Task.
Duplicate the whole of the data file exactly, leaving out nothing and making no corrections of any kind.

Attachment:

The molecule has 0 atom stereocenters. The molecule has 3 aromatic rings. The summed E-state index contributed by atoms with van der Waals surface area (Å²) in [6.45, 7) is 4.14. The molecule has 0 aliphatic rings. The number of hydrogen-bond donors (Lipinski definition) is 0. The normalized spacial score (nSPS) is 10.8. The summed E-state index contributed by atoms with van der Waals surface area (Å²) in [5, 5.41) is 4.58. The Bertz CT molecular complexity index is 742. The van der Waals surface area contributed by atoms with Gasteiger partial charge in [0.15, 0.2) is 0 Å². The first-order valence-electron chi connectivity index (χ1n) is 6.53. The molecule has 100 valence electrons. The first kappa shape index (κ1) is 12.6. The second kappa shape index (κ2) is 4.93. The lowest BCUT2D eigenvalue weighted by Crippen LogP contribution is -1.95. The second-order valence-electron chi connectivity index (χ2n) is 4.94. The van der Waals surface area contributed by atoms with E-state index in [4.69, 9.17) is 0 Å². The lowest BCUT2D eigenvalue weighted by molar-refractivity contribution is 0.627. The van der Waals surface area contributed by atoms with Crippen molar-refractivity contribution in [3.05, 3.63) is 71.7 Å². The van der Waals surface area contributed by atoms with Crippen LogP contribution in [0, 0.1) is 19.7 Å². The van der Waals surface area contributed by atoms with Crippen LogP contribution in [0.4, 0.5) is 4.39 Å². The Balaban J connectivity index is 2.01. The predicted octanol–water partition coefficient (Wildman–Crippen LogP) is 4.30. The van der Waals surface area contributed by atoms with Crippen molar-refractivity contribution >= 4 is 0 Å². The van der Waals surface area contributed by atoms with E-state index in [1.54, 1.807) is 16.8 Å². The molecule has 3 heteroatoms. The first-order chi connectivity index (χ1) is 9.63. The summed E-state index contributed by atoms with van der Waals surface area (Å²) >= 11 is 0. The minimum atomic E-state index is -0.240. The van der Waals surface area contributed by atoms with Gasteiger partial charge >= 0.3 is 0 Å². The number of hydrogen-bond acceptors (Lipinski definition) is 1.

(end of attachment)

The molecule has 0 atom stereocenters. The molecule has 3 aromatic rings. The summed E-state index contributed by atoms with van der Waals surface area (Å²) in [6.45, 7) is 4.14. The molecule has 0 aliphatic rings. The number of hydrogen-bond donors (Lipinski definition) is 0. The normalized spacial score (nSPS) is 10.8. The summed E-state index contributed by atoms with van der Waals surface area (Å²) in [5, 5.41) is 4.58. The Bertz CT molecular complexity index is 742. The van der Waals surface area contributed by atoms with Gasteiger partial charge in [0.15, 0.2) is 0 Å². The first-order valence-electron chi connectivity index (χ1n) is 6.53. The molecule has 100 valence electrons. The first kappa shape index (κ1) is 12.6. The second kappa shape index (κ2) is 4.93. The lowest BCUT2D eigenvalue weighted by Crippen LogP contribution is -1.95. The second-order valence-electron chi connectivity index (χ2n) is 4.94. The van der Waals surface area contributed by atoms with E-state index in [4.69, 9.17) is 0 Å². The lowest BCUT2D eigenvalue weighted by molar-refractivity contribution is 0.627. The van der Waals surface area contributed by atoms with Crippen molar-refractivity contribution in [3.05, 3.63) is 71.7 Å². The van der Waals surface area contributed by atoms with Crippen LogP contribution in [0, 0.1) is 19.7 Å². The van der Waals surface area contributed by atoms with Crippen LogP contribution in [0.4, 0.5) is 4.39 Å². The Balaban J connectivity index is 2.01. The predicted octanol–water partition coefficient (Wildman–Crippen LogP) is 4.30. The van der Waals surface area contributed by atoms with Crippen molar-refractivity contribution >= 4 is 0 Å². The van der Waals surface area contributed by atoms with E-state index in [1.54, 1.807) is 16.8 Å². The molecule has 3 heteroatoms. The first-order chi connectivity index (χ1) is 9.63. The summed E-state index contributed by atoms with van der Waals surface area (Å²) >= 11 is 0. The minimum atomic E-state index is -0.240. The van der Waals surface area contributed by atoms with Gasteiger partial charge >= 0.3 is 0 Å². The number of hydrogen-bond acceptors (Lipinski definition) is 1.